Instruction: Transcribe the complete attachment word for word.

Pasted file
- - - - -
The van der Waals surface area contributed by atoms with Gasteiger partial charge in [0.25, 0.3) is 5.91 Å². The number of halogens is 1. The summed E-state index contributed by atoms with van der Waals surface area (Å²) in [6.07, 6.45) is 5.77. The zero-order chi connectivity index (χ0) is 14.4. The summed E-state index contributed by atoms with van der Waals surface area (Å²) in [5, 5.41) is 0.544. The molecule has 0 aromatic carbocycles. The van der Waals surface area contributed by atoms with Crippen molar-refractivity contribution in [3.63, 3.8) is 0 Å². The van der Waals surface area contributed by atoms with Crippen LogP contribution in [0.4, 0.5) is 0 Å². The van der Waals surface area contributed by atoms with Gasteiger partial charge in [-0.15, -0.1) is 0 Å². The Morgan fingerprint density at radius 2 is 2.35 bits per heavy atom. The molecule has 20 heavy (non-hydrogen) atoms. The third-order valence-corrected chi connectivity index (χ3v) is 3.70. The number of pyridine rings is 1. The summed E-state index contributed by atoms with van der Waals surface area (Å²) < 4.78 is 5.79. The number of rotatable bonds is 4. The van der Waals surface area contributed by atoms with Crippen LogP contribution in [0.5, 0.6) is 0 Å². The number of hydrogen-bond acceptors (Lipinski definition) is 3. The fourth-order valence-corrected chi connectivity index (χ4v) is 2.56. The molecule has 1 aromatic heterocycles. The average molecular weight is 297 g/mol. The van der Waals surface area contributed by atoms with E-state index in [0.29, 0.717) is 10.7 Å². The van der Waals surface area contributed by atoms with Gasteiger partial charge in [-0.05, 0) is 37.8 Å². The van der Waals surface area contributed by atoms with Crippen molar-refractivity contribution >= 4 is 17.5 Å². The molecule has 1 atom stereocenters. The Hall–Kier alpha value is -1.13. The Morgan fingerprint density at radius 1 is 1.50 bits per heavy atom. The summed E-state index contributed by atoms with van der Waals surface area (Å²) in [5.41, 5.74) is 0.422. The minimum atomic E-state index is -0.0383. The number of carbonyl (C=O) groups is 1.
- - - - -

The van der Waals surface area contributed by atoms with Gasteiger partial charge in [0.25, 0.3) is 5.91 Å². The number of halogens is 1. The summed E-state index contributed by atoms with van der Waals surface area (Å²) in [6.07, 6.45) is 5.77. The zero-order chi connectivity index (χ0) is 14.4. The summed E-state index contributed by atoms with van der Waals surface area (Å²) in [5, 5.41) is 0.544. The molecule has 0 aromatic carbocycles. The van der Waals surface area contributed by atoms with Crippen molar-refractivity contribution in [3.63, 3.8) is 0 Å². The van der Waals surface area contributed by atoms with Crippen LogP contribution in [0.4, 0.5) is 0 Å². The van der Waals surface area contributed by atoms with Gasteiger partial charge in [-0.15, -0.1) is 0 Å². The Morgan fingerprint density at radius 2 is 2.35 bits per heavy atom. The molecule has 20 heavy (non-hydrogen) atoms. The third-order valence-corrected chi connectivity index (χ3v) is 3.70. The number of pyridine rings is 1. The summed E-state index contributed by atoms with van der Waals surface area (Å²) < 4.78 is 5.79. The number of rotatable bonds is 4. The van der Waals surface area contributed by atoms with Crippen LogP contribution in [0.5, 0.6) is 0 Å². The number of hydrogen-bond acceptors (Lipinski definition) is 3. The fourth-order valence-corrected chi connectivity index (χ4v) is 2.56. The molecule has 1 aromatic heterocycles. The average molecular weight is 297 g/mol. The van der Waals surface area contributed by atoms with E-state index in [0.29, 0.717) is 10.7 Å². The van der Waals surface area contributed by atoms with Gasteiger partial charge in [-0.05, 0) is 37.8 Å². The van der Waals surface area contributed by atoms with Crippen molar-refractivity contribution >= 4 is 17.5 Å². The molecule has 1 atom stereocenters. The Hall–Kier alpha value is -1.13. The Morgan fingerprint density at radius 1 is 1.50 bits per heavy atom. The summed E-state index contributed by atoms with van der Waals surface area (Å²) in [5.41, 5.74) is 0.422. The minimum atomic E-state index is -0.0383. The number of carbonyl (C=O) groups is 1.